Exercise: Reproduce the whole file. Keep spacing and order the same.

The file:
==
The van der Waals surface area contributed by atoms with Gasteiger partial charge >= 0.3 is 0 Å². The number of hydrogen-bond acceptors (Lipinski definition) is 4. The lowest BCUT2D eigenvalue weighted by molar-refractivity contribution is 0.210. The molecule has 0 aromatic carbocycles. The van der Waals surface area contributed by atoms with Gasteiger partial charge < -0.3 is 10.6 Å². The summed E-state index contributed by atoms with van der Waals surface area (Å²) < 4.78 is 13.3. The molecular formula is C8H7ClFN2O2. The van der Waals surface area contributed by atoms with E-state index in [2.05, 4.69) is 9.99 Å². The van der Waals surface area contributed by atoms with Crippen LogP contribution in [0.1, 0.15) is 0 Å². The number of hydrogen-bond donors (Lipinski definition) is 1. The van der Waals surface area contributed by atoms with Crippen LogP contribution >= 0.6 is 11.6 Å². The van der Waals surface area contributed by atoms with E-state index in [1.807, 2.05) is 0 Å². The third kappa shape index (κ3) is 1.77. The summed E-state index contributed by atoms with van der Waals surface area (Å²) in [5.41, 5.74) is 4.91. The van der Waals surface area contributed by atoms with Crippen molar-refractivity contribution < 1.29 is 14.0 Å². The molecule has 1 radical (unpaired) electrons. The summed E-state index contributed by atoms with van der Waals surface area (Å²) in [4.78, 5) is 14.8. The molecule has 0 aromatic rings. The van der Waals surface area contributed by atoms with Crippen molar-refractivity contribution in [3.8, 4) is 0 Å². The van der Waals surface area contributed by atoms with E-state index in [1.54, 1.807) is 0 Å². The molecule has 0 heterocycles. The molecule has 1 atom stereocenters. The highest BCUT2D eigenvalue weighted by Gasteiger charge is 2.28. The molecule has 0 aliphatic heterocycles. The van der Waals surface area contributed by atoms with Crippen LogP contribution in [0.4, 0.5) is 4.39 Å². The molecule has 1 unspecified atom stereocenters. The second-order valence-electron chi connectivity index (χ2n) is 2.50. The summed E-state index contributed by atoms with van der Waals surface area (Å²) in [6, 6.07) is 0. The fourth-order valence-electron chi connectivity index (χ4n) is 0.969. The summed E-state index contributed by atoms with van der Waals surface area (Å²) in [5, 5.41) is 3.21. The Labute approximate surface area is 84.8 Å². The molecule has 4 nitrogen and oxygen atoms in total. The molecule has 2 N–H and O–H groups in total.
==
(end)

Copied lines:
The van der Waals surface area contributed by atoms with Gasteiger partial charge >= 0.3 is 0 Å². The number of hydrogen-bond acceptors (Lipinski definition) is 4. The lowest BCUT2D eigenvalue weighted by molar-refractivity contribution is 0.210. The molecule has 0 aromatic carbocycles. The van der Waals surface area contributed by atoms with Gasteiger partial charge < -0.3 is 10.6 Å². The summed E-state index contributed by atoms with van der Waals surface area (Å²) < 4.78 is 13.3. The molecular formula is C8H7ClFN2O2. The van der Waals surface area contributed by atoms with E-state index in [2.05, 4.69) is 9.99 Å². The van der Waals surface area contributed by atoms with Crippen LogP contribution in [0.1, 0.15) is 0 Å². The number of hydrogen-bond donors (Lipinski definition) is 1. The van der Waals surface area contributed by atoms with Crippen LogP contribution >= 0.6 is 11.6 Å². The van der Waals surface area contributed by atoms with E-state index in [1.807, 2.05) is 0 Å². The third kappa shape index (κ3) is 1.77. The summed E-state index contributed by atoms with van der Waals surface area (Å²) in [5.41, 5.74) is 4.91. The van der Waals surface area contributed by atoms with Crippen molar-refractivity contribution < 1.29 is 14.0 Å². The molecule has 1 radical (unpaired) electrons. The summed E-state index contributed by atoms with van der Waals surface area (Å²) in [4.78, 5) is 14.8. The molecule has 0 aromatic rings. The van der Waals surface area contributed by atoms with Crippen molar-refractivity contribution in [3.8, 4) is 0 Å². The van der Waals surface area contributed by atoms with E-state index in [1.54, 1.807) is 0 Å². The molecule has 0 heterocycles. The molecule has 1 atom stereocenters. The highest BCUT2D eigenvalue weighted by Gasteiger charge is 2.28. The molecule has 0 aliphatic heterocycles. The van der Waals surface area contributed by atoms with Crippen LogP contribution in [0.4, 0.5) is 4.39 Å². The molecule has 1 unspecified atom stereocenters. The second-order valence-electron chi connectivity index (χ2n) is 2.50. The summed E-state index contributed by atoms with van der Waals surface area (Å²) in [6, 6.07) is 0. The fourth-order valence-electron chi connectivity index (χ4n) is 0.969. The summed E-state index contributed by atoms with van der Waals surface area (Å²) in [5, 5.41) is 3.21. The Labute approximate surface area is 84.8 Å². The molecule has 4 nitrogen and oxygen atoms in total. The molecule has 2 N–H and O–H groups in total.